The Academic painter Jean-Léon Gérôme is one of the most important French artists of his time. He was born in May 1824, Eastern France, in a region called Vesoul, Haute-Saone. At the age of sixteen, he moved to Paris where he studied under the Academic master, Paul Delaroche, who was Neoclassical and delved into the Romanticist themes. Both master and apprentice traveled together to Italy in 1843 and was able to explore locations like the Vatican, Rome, and Pompeii. Although these cities were rich in culture for an artist to dive into, Gérôme was more interested in observing the world of nature around him. A year later, the artist was forced to return to Paris because of a fever. He would then study painting for a brief period in Charles Gleyre’s studio, like many other artists who previously studied under Delaroche, before attending the prestigious École des Beaux-Arts.
The year 1846 was a turning point for Gérôme, as he failed to win the Prix de Rome because the judges thought his figure drawing was faulty. During the same year, the artist painted one of his first masterpieces, entitled The Cock Fight. Théophile Gautier, a significant French critic, praised the Neo-Grec oil painting – a style that revitalized the Neoclassical style during the reign of Napoleon III. The immense success of The Cock Fight changed the direction of Gérôme’s career, and he gave up on the Prix de Rome, focusing on grand commissions coming in from new patrons.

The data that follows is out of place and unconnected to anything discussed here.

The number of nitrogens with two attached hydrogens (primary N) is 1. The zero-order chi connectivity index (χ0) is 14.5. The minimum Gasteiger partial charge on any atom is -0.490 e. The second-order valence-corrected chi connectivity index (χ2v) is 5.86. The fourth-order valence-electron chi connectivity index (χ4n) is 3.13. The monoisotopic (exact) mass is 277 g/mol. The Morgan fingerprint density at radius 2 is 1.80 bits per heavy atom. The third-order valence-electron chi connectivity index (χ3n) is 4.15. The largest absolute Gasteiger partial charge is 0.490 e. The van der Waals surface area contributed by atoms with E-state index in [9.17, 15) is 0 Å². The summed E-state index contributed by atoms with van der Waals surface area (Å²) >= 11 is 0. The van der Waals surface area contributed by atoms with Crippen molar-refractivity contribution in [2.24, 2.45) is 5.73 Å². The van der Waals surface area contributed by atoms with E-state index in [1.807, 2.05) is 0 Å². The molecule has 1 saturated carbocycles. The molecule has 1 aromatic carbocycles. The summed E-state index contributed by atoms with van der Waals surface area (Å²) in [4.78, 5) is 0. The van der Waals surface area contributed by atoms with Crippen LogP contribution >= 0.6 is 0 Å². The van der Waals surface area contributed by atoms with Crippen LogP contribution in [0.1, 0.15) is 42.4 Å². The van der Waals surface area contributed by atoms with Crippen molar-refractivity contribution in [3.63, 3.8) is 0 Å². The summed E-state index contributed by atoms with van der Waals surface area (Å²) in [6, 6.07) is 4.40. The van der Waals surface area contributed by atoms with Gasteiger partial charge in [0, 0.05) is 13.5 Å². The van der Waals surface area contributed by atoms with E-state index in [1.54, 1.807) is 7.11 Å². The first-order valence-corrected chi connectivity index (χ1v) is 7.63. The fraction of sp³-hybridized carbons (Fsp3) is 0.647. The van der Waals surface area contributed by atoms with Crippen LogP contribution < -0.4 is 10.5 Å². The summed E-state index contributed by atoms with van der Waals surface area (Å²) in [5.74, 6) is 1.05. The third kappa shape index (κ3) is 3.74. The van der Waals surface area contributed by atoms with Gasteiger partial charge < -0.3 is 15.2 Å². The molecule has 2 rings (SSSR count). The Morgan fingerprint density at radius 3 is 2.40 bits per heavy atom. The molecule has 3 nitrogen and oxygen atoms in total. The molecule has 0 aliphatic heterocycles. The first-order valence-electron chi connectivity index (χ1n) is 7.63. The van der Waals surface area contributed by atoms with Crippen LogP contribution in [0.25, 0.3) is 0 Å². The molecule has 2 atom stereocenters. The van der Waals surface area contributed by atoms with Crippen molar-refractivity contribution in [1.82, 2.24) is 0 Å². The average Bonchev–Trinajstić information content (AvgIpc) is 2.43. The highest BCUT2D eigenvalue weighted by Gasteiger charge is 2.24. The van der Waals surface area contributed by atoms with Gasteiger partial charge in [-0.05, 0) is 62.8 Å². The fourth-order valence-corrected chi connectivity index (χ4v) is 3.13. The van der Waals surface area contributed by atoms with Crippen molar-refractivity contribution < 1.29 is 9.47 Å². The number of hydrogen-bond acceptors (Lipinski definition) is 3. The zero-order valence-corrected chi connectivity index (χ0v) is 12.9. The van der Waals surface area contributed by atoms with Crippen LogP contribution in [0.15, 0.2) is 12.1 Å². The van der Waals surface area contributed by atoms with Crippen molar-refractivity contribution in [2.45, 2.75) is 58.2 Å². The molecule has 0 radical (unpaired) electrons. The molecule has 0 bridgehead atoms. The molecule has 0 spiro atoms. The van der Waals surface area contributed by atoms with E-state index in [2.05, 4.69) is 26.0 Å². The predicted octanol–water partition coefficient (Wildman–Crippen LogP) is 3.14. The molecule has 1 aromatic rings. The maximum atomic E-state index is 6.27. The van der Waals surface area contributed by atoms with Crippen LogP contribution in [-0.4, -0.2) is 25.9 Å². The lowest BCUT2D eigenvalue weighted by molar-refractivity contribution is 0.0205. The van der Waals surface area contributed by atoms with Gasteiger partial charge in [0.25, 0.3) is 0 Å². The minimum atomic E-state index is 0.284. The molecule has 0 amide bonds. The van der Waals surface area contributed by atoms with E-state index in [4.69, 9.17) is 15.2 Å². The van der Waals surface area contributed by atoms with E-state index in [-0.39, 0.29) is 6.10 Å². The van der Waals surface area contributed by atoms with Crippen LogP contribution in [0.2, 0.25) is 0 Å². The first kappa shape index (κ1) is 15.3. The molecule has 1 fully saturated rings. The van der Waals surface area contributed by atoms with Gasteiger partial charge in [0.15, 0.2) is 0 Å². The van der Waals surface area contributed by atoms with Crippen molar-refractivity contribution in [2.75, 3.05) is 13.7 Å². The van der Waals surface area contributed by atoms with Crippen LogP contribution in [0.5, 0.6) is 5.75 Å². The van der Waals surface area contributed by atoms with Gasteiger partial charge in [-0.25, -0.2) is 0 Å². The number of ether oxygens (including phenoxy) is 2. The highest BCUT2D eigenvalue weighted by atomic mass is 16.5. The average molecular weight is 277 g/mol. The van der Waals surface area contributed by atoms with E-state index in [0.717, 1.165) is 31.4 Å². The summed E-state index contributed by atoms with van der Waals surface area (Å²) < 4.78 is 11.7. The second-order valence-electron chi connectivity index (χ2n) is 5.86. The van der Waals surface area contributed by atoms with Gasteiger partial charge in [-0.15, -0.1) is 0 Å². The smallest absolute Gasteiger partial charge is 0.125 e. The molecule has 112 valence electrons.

As the years went by and Gérôme’s artistic production grew, so did the importance of his commissions. In 1852, the Academic painter received a grand commission to paint his prestigious historic piece entitled Age of Augustus, ordered by Alfred Emilien Comte de Nieuwerkerke for the Emperor’s court. This oil on canvas pays homage to Augustus, the first Roman Emperor while combining this theme with the birth of Christ, and the payment he received for it sponsored his trip to Constantinople the next year. Gérôme took several other inspiring trips to the East, exploring places like Turkey, the Danube, and Greece.
In 1856, the artist took an important trip to Egypt, the first of many, where he was inspired by the Arab religion, the clothing, artifacts, and mostly the North African landscapes. Like many other artists of the time, Gérôme was taken by the Orientalist style and would create quick oil sketches on location. The next year, he entered his Orientalist works in the Paris Salon, like Camels at a Watering Trough, Duel after the Masked Ball, Egyptian Recruits Crossing the Desert, and Memnon and Sesostris – enhancing his reputation as an artist. After getting married to Marie Goupil, the daughter of a prominent art dealer, Gérôme built a studio in 1860 in their large home, with space for painting and sculpting. The artist was honored with many prestigious titles, like knighted in the Légion d’honneur, and was elected an honorary member of the Institut de France, as well as being part of the faculty of the École des Beaux-Arts, among others.
Gérôme passed away at 79 years of age in his Paris studio in January of 1904. He was found facing a Rembrandt portrait and was near his masterpiece entitled Truth Coming out of her Well – a painting that speaks of illusion and its transparency, an influence of the rise of photography and its impact on fine art.